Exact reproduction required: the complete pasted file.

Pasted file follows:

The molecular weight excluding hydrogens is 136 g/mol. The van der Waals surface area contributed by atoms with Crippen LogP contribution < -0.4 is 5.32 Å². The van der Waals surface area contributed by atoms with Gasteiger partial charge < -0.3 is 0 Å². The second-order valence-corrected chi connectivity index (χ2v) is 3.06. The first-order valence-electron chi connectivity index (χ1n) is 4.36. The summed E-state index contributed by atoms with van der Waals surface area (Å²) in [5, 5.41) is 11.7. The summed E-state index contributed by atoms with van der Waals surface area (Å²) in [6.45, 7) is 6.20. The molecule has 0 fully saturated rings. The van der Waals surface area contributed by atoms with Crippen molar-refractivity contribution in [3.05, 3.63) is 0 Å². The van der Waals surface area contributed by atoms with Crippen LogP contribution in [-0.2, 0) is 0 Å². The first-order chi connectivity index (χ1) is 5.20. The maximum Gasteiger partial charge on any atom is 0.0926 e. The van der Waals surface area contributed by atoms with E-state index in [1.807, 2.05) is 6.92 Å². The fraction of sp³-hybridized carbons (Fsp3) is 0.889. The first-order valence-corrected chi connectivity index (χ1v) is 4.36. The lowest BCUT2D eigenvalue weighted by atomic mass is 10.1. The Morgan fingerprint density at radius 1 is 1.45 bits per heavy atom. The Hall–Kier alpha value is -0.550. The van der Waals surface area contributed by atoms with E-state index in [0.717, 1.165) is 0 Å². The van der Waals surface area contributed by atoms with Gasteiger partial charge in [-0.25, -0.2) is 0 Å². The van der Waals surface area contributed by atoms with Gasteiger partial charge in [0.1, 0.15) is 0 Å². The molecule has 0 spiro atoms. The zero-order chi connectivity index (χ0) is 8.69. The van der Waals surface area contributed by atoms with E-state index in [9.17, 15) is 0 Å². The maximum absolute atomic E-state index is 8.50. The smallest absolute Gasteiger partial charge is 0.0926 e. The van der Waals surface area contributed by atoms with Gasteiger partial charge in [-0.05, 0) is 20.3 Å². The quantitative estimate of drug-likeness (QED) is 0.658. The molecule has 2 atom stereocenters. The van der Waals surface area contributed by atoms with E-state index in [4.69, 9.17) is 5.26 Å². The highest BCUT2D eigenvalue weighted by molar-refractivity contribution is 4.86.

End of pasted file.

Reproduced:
The molecular weight excluding hydrogens is 136 g/mol. The van der Waals surface area contributed by atoms with Crippen LogP contribution < -0.4 is 5.32 Å². The van der Waals surface area contributed by atoms with Gasteiger partial charge < -0.3 is 0 Å². The second-order valence-corrected chi connectivity index (χ2v) is 3.06. The first-order valence-electron chi connectivity index (χ1n) is 4.36. The summed E-state index contributed by atoms with van der Waals surface area (Å²) in [5, 5.41) is 11.7. The summed E-state index contributed by atoms with van der Waals surface area (Å²) in [6.45, 7) is 6.20. The molecule has 0 fully saturated rings. The van der Waals surface area contributed by atoms with Crippen molar-refractivity contribution in [3.05, 3.63) is 0 Å². The van der Waals surface area contributed by atoms with Crippen LogP contribution in [-0.2, 0) is 0 Å². The first-order chi connectivity index (χ1) is 5.20. The maximum Gasteiger partial charge on any atom is 0.0926 e. The van der Waals surface area contributed by atoms with E-state index in [1.807, 2.05) is 6.92 Å². The fraction of sp³-hybridized carbons (Fsp3) is 0.889. The first-order valence-corrected chi connectivity index (χ1v) is 4.36. The lowest BCUT2D eigenvalue weighted by atomic mass is 10.1. The Morgan fingerprint density at radius 1 is 1.45 bits per heavy atom. The Hall–Kier alpha value is -0.550. The van der Waals surface area contributed by atoms with E-state index in [0.717, 1.165) is 0 Å². The van der Waals surface area contributed by atoms with Gasteiger partial charge in [-0.25, -0.2) is 0 Å². The van der Waals surface area contributed by atoms with Gasteiger partial charge in [0.1, 0.15) is 0 Å². The molecule has 0 spiro atoms. The zero-order chi connectivity index (χ0) is 8.69. The van der Waals surface area contributed by atoms with E-state index in [9.17, 15) is 0 Å². The maximum absolute atomic E-state index is 8.50. The smallest absolute Gasteiger partial charge is 0.0926 e. The van der Waals surface area contributed by atoms with Gasteiger partial charge in [-0.05, 0) is 20.3 Å². The quantitative estimate of drug-likeness (QED) is 0.658. The molecule has 2 atom stereocenters. The van der Waals surface area contributed by atoms with E-state index in [4.69, 9.17) is 5.26 Å². The highest BCUT2D eigenvalue weighted by molar-refractivity contribution is 4.86.